“You might say that, for many decades now, each year could be considered the ‘Year of the Pennsylvania Bald Eagle,’” Hough said. “And there promises to be many more to come.”
While Pennsylvania’s bald-eagle population is soaring, just 30 years ago, the bald eagle’s future looked bleak.
Its population decimated by the effects of water pollution, persecution and compromised nest success caused by organochlorine pesticides such as DDT, only three pairs of nesting eagles remained in the state – all of them located in Crawford County, in northwestern Pennsylvania along the Ohio border.
In 1983, the Game Commission launched a seven-year bald eagle restoration program. The agency, as part of a federal restoration initiative, sent employees to Saskatchewan to obtain eaglets from wild nests.
Initially, 12 seven-week-old eaglets were taken from nests in Canada’s Churchill River valley and brought to specially constructed towers at two sites. At these towers – at Haldeman Island on the Susquehanna River near Harrisburg, and at Shohola Lake in Pike County – the birds were “hacked,” a process by which the eaglets essentially are raised by humans, but without knowing it, then released gradually into the wild.
In all, 88 bald eaglets from Canada were released from the sites as part of the program, which was funded in part by the Richard King Mellon Foundation of Pittsburgh and the federal Endangered Species Fund.
This reintroduction jump-started the recovery.
By 1998, Pennsylvania was home to 25 pairs of nesting bald eagles. Within the next three years, the number of nesting pairs doubled and by 2006, more than 100 nests were confirmed statewide.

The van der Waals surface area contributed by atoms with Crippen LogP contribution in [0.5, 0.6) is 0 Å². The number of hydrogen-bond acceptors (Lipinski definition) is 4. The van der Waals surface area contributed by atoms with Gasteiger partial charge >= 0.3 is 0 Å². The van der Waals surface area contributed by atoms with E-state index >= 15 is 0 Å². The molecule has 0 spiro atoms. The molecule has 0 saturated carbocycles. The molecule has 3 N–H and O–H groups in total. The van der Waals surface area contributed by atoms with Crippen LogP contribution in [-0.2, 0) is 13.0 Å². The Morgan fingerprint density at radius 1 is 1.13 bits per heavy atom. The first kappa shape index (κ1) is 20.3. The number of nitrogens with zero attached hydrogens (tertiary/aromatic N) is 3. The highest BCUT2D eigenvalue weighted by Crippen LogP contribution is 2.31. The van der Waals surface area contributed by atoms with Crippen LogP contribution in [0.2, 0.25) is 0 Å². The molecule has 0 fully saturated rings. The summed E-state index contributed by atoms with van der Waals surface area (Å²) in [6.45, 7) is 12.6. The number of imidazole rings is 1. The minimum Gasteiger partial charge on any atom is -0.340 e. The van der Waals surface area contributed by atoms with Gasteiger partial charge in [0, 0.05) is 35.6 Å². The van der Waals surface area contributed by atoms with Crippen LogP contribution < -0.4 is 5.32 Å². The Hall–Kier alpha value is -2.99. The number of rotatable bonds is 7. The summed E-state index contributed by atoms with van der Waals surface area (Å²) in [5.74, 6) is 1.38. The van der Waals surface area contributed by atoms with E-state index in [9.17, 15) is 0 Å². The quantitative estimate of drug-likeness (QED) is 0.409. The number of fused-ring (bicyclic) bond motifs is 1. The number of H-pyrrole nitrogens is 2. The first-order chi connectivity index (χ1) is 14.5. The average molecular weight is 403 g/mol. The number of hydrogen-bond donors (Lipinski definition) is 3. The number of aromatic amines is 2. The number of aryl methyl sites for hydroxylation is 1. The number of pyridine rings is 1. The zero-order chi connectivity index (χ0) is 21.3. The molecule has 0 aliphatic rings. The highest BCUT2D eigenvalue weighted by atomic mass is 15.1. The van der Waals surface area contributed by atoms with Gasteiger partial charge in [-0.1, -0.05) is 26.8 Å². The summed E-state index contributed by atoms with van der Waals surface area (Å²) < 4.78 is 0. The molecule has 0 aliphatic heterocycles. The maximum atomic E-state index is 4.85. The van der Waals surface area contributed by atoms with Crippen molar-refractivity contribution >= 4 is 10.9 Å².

The bald eagle population has continued to grow and expand in Pennsylvania and in January the Game Commission removed the bald eagle from the state’s list of threatened species.
While the bald eagle is no longer threatened in Pennsylvania or nationally, care still should be taken when viewing eagles, to prevent frightening them.
Those encountering nests are asked to keep a safe distance. Disturbing eagles is illegal under the federal Bald and Golden Eagle Protection Act. Some pairs are tolerant of human activity, while others are sensitive. Their reaction often depends on the activity and approach of the individual, the nesting cycle stage, and if the eagles are used to seeing people.
Adults that are scared from a nest could abandon it, or might not return in time to keep unhatched eggs or young nestlings at the proper temperature. Frightened eaglets also could jump from the safety of the nest, then have no way to return.
Those viewing eagle nests are urged to keep their distance and use binoculars or spotting scopes to aid their viewing.
Article by the Pennsylvania Game Commission.